Most historians agree that the Italian painter Raphael Sanzio (known as Raphael; 1483–1520) most clearly stated the ideals of the Renaissance (c. 1350–c. 1600), a revival of classical Greek and Roman culture that began in Italy and eventually spread throughout Europe. Though Raphael was influenced by his contemporary rivals Leonardo da Vinci (1452–1519) and Michelangelo Buonarroti (1475–1564), he developed his own unique style. He devoted a lifetime to perfecting his painting and architecture skills and was known to study anatomy, perspective, and coloring to achieve a deeper effect in his works. His most famous work is The School of Athens (1509–1511) which has been called "a complete statement of the High Renaissance in its artistic form and spiritual meaning." The painting brings together the great minds of the ancient Greek world for an exchange of ideas. Plato, Aristotle, Pythagoras, Heracleitus, Diogenes, and Euclid are all projected onto a stage-like space on a two-dimensional surface. Raphael included himself in The School of Athens, showing confidence in his own abilities as an artist.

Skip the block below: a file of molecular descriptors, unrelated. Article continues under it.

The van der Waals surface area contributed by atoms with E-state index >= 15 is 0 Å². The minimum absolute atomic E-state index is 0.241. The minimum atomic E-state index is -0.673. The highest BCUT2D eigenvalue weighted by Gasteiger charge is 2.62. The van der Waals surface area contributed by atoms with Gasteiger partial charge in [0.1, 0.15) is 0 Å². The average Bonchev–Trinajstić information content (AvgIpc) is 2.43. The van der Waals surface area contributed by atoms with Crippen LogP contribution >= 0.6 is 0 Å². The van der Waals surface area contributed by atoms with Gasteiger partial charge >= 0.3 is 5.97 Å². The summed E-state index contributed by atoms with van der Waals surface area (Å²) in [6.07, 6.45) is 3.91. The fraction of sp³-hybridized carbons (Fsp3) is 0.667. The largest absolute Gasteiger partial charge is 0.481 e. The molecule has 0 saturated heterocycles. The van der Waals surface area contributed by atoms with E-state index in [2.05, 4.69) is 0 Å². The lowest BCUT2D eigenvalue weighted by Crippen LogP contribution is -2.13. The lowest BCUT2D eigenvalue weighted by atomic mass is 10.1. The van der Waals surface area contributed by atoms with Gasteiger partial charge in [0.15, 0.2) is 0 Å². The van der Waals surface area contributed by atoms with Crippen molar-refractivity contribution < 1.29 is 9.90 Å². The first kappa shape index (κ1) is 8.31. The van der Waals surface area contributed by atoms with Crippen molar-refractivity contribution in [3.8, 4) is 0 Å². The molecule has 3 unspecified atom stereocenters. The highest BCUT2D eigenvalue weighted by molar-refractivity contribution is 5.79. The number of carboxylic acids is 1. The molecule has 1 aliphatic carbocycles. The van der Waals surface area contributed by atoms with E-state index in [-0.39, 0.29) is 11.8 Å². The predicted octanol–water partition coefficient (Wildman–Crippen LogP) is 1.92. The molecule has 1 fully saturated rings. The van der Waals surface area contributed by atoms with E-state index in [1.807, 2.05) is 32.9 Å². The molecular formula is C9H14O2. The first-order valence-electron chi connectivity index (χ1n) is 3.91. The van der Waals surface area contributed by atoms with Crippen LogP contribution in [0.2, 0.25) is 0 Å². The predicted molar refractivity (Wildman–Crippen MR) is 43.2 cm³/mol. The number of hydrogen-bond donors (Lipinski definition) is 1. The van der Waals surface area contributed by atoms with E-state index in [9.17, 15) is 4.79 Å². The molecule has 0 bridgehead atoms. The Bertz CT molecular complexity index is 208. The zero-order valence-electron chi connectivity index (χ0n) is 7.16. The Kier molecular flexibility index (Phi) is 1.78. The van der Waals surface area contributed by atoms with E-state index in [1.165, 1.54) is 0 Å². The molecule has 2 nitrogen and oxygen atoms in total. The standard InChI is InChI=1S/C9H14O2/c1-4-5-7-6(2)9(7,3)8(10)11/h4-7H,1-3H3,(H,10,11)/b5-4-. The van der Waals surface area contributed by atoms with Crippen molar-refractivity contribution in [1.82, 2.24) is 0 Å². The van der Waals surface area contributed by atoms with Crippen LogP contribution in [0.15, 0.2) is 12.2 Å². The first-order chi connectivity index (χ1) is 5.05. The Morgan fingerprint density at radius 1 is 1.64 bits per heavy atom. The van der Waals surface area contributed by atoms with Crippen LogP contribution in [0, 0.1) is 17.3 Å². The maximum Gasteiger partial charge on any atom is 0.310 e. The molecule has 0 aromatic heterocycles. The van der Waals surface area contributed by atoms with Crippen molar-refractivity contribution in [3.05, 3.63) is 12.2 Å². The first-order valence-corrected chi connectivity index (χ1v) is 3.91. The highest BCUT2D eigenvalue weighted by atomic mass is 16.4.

Further Information: Bernier, Olivier. The Renaissance Princes. Chicago: Stonehenge Press, 1983; Burkhardt, Jacob. The Civilization of the Renaissance in Italy. New York: Modern Library, 1954; Hale, J. R. Renaissance. New York: Time, Inc., 1965; High Renaissance. [Online] Available http://www.geocities.com/rrl7bb/HighRena.html, October 23, 2000; High Renaissance. [Online] Available http://www.wwnorton.com/thames/woa/520162.htm, October 23, 2000.